After spending a few moments appreciating this new and improved me, I reached out for the door knob, expecting my hand to pass right thru like it had every other time I had tried to touch something while projecting. But, it didn’t. It wrapped around the knob. I stood there for a second, not believing what I was feeling. My god, I was in the astral plane and touching something in the physical! No one had ever done this before! My mind relayed the command to turn the knob and the hand in front of me obeyed. The door opened effortlessly. I turned to look at Dr. Z and his colleagues. Most of the other scientists were stunned, a couple of mouths even hung open. No one thought we’d actually be able to pull this off. No one except Potter, the government guy whose idea this was. He’d been certain from the start and now wore an incredibly satisfied smile. He looked at the technician and said, “That’s enough for now. Bring her back.”

No, I thought (speaking hadn’t been worked out yet), I want to stay. But, the tech pushed in the drug that would counteract the “K” and bring me back down. I felt it flow in and, in seconds, my strong, beautiful shadow body began to fade. As the effects increased, I felt my consciousness being pulled back into the tank and my physical body and, then, in a rush, I was back.

They opened the tank and helped me out. It took me a minute to steady myself and, when I did, I turned and saw Dr. Zemanski standing there, Potter right beside with that smug smile still plastered across his face. “Well, Samantha,” Dr. Z asked, “how was it?”
I was shaking from the exhilaration I felt. I reached out and grabbed his arm and said, “More! Send me back. I’ve got to have more!” And, then, I promptly passed out.

God Bless Grace Ann

 

Just want to make sure everyone takes this for what it is.
Just to make sure everyone understands this for what it is.

Today, boys and girls, you’re in for a treat: I’m turning The Progressive Redneck over to a guest blogger, my boyhood friend and idol, Jefferson Davis Dudley, a great American. Jeff was born and raised in Volunteer, NC and is a graduate of Little Bethel Free Will Baptist Bible College in Pilot Mountain, NC (not far from the Robert E. Lee Natural Bridge).This caused some trouble between Jeff and his father, a hard-shell Primitive Baptist who couldn’t see the need for all that learning. He believed that a pastor should be uneducated; that way, you knew whatever he said came from God, not man. Jeff’s rejection of Calvinism did not help matters. Because of the tension between them, Jeff moved to Randolph County and founded The Mount Moriah Fundamental Independent Baptist Church. Jeff now resides in the Cedar Square community with his wife, Peggy Ann, and their sons, Ronald (21), Wilson (19) and daughter Reagan (age 9). Jeff and I met when we were boys during my visits to Aunt Nannie and Uncle Wesley’s house (they lived in Volunteer till the day they died). While our views have diverged over the years, Jeff and I have remained friends. When he found out about my blog, he asked if he could contribute a different viewpoint now and then. I thought that was great idea. This is his first post.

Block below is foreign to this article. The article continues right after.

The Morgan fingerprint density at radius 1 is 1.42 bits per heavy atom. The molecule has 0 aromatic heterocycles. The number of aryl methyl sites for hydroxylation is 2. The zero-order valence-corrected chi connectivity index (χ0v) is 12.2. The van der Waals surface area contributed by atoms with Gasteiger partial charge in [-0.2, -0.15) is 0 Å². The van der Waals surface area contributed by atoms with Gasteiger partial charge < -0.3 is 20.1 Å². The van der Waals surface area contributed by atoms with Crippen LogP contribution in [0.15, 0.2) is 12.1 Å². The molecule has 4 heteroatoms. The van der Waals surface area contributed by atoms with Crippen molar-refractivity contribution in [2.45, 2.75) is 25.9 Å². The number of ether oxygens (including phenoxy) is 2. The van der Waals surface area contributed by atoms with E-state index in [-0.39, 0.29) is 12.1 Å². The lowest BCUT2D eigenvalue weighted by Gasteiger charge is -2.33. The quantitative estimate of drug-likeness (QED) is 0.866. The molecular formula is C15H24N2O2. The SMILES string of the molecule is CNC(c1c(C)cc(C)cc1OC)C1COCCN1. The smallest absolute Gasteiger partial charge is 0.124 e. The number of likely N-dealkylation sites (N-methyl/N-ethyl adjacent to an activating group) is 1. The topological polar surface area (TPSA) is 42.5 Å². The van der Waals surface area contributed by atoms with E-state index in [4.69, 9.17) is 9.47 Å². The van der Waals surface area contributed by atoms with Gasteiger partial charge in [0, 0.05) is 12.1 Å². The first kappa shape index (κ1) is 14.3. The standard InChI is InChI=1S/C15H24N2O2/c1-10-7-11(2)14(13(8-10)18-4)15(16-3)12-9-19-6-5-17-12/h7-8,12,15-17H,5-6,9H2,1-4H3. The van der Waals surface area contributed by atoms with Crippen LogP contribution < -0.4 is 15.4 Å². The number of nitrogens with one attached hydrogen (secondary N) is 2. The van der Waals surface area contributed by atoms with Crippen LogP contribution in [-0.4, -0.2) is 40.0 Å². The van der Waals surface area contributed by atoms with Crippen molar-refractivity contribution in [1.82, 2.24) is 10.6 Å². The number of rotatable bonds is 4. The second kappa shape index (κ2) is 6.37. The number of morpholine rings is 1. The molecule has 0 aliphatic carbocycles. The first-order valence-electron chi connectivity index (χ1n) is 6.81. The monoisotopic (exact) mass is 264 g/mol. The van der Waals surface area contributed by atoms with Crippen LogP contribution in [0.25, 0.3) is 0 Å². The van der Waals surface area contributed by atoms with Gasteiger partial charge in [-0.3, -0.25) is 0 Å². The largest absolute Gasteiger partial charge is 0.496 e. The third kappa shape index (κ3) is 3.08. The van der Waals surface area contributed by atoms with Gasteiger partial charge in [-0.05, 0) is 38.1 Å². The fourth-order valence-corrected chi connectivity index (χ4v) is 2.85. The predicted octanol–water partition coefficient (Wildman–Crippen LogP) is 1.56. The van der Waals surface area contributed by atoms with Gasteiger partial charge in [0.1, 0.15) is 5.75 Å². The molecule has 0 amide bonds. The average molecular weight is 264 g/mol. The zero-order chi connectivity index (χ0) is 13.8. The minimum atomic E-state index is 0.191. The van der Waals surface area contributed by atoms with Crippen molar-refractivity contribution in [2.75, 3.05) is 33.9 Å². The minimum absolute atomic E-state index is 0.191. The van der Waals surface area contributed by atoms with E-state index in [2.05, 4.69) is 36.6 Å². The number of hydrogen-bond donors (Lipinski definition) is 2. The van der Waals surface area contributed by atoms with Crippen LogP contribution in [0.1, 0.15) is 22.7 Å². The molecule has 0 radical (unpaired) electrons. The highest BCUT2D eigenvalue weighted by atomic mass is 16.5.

First of all, I’d like to thank my friend for the opportunity to address you folks. It’s not often a dyed-in-the-wool, Bible-believing, red-blooded Christian American like me gets the chance to reach a bunch of heathens group of progressive Christians like this and I am very grateful. Let me begin by saying that I love each and every one of you fine people and would love to share the Good News of Jesus Christ with you. I hope each and every one of you will accept the freely given gift of God’s grace and know true peace. Honestly, I pray for that daily.

Today, I want to talk to you folks about an important matter. It seems that a fine Christian woman has set about writing a family friendly version of those Satan-inspired Harry Potter books. This good Christian soldier (well, not really a soldier. As we all know, ladies can’t be soldiers, if only because they shouldn’t wear clothing as pertaineth to man) is removing every reference to witchcraft and sorcery and replacing it with prayer, miracles and other good conservative Christian values. I don’t know about you, but I think it’s about time someone stepped up on this.